Imagine this, its Friday and you are sitting in your office as Director of Verizon’s newly created Office of Reasonable Accommodation. An employee, I’ll call him Joe, walks into your office. Joe tells you he’s recently converted to the Church of the Flying Spaghetti Monster (i.e., he is now a Pastafarian); that Friday’s are his religion’s holiday; and that his religion requires him to wear a spaghetti strainer on his head at all times. He requests, as a reasonable accommodation of his religious beliefs, all Friday’s off from work and to have the photograph on his employee identification badge retaken so that he be shown wearing a colander on his head. What do you do?
Most employment civil rights laws require that employers treat all employees equally without regard to age, sex, color, race, national origin etc. The ADA and Title VII’s protection of employee’s religious beliefs, however, may require employers to treat employees differently (i.e., reasonable accommodation). Here, Joe’s request to accommodate his beliefs (which appear sincerely held) can only be denied if accommodating the belief would cause undue hardship to the employer. Undue hardship under Title VII is different than under the ADA. Under Title VII, a proposed religious accommodation is often an undue hardship where it requires the employer to incur more than de minimus expense; violates a CBA, law or valid seniority system; ignores safety risks or requires other employees to work longer or harder.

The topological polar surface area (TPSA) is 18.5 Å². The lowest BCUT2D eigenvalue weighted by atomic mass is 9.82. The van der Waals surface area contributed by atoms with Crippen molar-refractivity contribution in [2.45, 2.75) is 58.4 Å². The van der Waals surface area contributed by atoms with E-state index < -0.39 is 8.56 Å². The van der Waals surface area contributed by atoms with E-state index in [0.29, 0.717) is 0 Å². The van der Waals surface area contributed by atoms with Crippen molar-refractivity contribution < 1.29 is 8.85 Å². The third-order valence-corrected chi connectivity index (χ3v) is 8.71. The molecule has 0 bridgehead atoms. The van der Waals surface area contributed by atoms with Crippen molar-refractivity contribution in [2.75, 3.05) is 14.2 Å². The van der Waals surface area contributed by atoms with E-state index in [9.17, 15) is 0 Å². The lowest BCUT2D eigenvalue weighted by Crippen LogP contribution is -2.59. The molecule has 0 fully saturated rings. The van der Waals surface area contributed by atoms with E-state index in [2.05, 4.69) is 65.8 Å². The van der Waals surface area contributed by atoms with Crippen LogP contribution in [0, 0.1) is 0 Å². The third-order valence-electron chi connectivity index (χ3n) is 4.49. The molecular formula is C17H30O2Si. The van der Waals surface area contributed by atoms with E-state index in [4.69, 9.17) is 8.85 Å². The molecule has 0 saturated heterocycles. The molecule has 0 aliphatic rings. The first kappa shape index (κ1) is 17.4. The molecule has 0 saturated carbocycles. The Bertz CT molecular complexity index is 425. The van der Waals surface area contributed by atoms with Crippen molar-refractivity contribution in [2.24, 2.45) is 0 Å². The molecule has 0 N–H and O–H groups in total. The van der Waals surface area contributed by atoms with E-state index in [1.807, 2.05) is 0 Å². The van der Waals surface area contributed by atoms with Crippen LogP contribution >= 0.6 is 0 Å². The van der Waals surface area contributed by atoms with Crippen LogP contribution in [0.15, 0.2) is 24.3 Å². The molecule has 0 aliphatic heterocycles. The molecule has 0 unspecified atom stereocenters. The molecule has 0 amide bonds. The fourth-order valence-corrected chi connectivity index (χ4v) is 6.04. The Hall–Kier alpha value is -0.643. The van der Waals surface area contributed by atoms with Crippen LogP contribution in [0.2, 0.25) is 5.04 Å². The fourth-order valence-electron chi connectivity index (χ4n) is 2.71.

Applying these rules to Joe’s request, unless you can establish that for security reasons employee photographs on access badges must be taken without headwear, you should probably tell Joe to get his colander while you get out the Kodak. With respect to the request for all Fridays off, unless Joe’s request would violate a CBA provision regarding bidding for schedules or would otherwise make Joe’s co-workers work longer or harder, Joe should probably be allowed to take his Fridays off.
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